If a family member calls you in a panic asking for help, your first instinct may be to respond immediately. And that’s what makes the grandparent scam so tricky to recognize. Scammers will use any leverage to separate you from your money, including exploiting your love for your family.
- Hi Grandma! How’s it going?
- Will? Alex?
- Yeah, it’s Alex. Listen, Grams, I’m in a bit of a jam.
The fake Alex tells Grams that he hit someone with his car and he’s at the police station. His bail has been set at $4,000 and he needs her credit card number. Of course, he promises to pay her back once he’s out of this mess.
What happened to Elsie
This is what happened to Jonathan Ducharme’s* mother—Alex’s* grandmother—Elsie.* She was an 81-year-old woman, living in Montmagny, and someone was trying to scam her. Thanks to the attentiveness of the staff at her caisse, she didn’t fall for it, but it came close.
Luckily, Elsie didn’t have a credit card so the scammer asked if she could pull out the money and wire it to him in Lévis.
“He had an answer to every question my mom asked,” recounts Ducharme. He said his voice sounded off because his nose was hurt in the accident. The reason he called her was because he couldn’t reach anyone else and he knew he could count on her to keep a secret.
Elsie headed out to the caisse immediately, along with her sister-in-law, who was with her when she got the call. Incredibly, the scammer had the nerve to call back as they were en route!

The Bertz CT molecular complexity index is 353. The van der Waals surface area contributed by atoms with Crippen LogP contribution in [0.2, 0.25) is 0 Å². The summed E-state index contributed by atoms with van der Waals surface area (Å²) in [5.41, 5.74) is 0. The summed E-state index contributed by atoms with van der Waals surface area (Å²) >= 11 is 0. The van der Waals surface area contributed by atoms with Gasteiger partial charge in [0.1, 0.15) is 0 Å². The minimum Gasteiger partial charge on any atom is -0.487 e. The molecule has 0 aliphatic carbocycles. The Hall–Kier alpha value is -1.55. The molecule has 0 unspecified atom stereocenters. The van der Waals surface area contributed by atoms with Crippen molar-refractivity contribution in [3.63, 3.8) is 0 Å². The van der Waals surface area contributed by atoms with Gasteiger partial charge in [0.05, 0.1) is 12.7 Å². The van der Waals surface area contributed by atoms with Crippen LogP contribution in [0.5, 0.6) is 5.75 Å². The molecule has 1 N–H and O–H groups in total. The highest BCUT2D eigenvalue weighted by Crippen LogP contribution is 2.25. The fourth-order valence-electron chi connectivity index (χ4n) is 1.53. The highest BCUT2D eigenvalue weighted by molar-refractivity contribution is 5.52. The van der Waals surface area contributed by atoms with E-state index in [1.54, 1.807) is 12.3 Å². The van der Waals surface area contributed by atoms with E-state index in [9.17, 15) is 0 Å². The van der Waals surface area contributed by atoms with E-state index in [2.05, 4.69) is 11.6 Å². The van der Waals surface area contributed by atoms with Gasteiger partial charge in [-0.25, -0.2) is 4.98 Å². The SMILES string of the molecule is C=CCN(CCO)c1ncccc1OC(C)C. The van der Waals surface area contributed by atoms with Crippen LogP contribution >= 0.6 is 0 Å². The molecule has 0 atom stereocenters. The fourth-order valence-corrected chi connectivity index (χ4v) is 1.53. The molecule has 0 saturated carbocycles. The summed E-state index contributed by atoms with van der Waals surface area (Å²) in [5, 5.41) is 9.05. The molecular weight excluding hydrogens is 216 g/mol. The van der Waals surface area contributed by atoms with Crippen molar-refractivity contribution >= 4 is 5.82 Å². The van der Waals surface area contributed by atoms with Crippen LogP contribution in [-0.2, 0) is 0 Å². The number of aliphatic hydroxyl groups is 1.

When they arrived, staff noticed how nervous they were. That, coupled with how much money Elsie was taking out, made them suspect that something was going on.
Her advisor brought her to her office to make her feel more comfortable. Then she asked what was going on. Once she heard the whole story, the advisor called Elsie’s son and found out that Alex was safe and sound at home. At this point, Elsie realized that she was the intended victim of a scam.
4 things you can do to avoid fraud
- Be wary of urgent unexpected requests, especially when somebody's asking you to transfer money to a loved one in distress.
- If a family member calls you asking for money, ask them questions only they’d know the answers to or have them talk about a specific memory between the two of you.
- Ask them to call you back in 10 minutes. This will give you some time to calm down and check with other family members. Even if the caller told you not to tell anyone about their predicament, you can always check with someone you trust.
- Never give your credit card number to someone you didn’t call. And never feel bad about just hanging up if anything feels off.
If you think you may have been targeted by a scammer, report it to the police and to the Canadian Anti-Fraud Centre at 1-888-495-8501.
Feel free to speak to an advisor if you want more information on the fraud prevention resources Desjardins offers.
To learn more about what you can do to protect yourself and detect and report different kinds of fraud, check out our Security webpage.
* Names have been changed to protect the privacy of our members.